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suprz

rhode island

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Posted: 03/10/19 06:02am Link  |  Quote  |  Print  |  Notify Moderator

Just because they are pretty expensive, I was wondering, if you could only get and install one at a time, would you get the Helwig front or rear sway bar first? My coach is a 2006 E450 Super Duty / 31ft Jayco Greyhawk. It had the usual handling issues they all have.


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bobndot

USA

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Posted: 03/10/19 06:23am Link  |  Quote  |  Print  |  Notify Moderator

Yes you could, one at a time. You have to talk to someone and describe the symptoms .
My new 450 was being pushed by bow waves and crosswinds and was wondering. I called Rvupgradesstore and was advised to install a rear track bar to stabilize the chassis to the rear axle which would correct my issue. It worked . They advised in my case, the sway bars would be overkill.

Desert Captain

Tucson

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Posted: 03/10/19 08:40am Link  |  Quote  |  Print  |  Notify Moderator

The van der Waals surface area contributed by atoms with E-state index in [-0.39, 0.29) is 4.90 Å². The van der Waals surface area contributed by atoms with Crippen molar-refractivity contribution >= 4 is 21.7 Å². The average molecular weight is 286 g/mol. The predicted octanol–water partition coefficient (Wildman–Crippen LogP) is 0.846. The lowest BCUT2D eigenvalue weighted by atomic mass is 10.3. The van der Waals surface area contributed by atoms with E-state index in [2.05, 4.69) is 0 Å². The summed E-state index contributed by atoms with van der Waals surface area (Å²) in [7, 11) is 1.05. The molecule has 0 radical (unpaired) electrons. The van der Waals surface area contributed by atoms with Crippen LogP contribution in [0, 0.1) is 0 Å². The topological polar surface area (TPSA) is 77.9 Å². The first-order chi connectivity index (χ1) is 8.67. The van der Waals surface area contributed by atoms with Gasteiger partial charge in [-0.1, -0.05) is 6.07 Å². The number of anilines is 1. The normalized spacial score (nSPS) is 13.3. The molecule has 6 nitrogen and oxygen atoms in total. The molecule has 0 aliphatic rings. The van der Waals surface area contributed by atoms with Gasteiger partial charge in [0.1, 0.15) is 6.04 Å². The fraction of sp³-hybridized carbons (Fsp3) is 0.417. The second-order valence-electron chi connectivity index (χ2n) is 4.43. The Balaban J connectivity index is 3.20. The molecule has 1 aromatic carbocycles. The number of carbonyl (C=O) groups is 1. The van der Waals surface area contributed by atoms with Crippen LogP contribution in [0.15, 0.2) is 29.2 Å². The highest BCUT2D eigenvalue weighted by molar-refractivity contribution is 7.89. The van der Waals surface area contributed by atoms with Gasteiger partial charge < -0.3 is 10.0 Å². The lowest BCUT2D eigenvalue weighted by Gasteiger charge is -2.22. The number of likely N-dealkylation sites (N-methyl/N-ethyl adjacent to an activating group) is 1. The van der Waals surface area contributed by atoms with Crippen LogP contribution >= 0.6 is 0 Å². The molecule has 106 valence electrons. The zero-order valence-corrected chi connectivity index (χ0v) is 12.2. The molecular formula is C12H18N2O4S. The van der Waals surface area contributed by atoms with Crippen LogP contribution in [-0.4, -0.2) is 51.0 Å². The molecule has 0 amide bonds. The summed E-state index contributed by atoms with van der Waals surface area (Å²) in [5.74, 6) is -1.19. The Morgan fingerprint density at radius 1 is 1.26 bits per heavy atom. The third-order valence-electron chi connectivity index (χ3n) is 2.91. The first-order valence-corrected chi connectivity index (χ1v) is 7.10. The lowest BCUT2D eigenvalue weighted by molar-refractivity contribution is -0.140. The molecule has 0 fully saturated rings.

Assuming you never bothered with a proper test drive where the handling issues would have been clearly apparent before you bought into this problem... all is not lost. The place to start is the simplest and happily also the cheapest...

Load the coach as you would for a normal trip and get to a CAT scale. Weigh the rig and take those weights to your tire manufacturers Load Inflation table. Inflate your tires for the load they are actually carrying {Ignore any sticker found in the coach and the max psi numbers on the sidewalls} and then take another test drive. Chances are good you will immediately notice a huge improvement in the ride and handling and all it cost was about $10.

If you are still having issues being pushed around by trucks and crosswinds find an alignment shop that knows trucks and RV's. You may need some additional caster with the front right needing a tad more than the left. During a proper alignment, any worn parts issues should be disclosed and you can repair or replace as needed. For a couple of hundred bucks at the high end, you have probably solved your handling issues.

"IF" you still have issues it is now time to explore aftermarket add ons that may or may not work but will undoubtedly be very expensive. Do your homework and shop wisely adding one piece at a time until you are satisfied with the overall result.

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Hank85713

Tucson, Az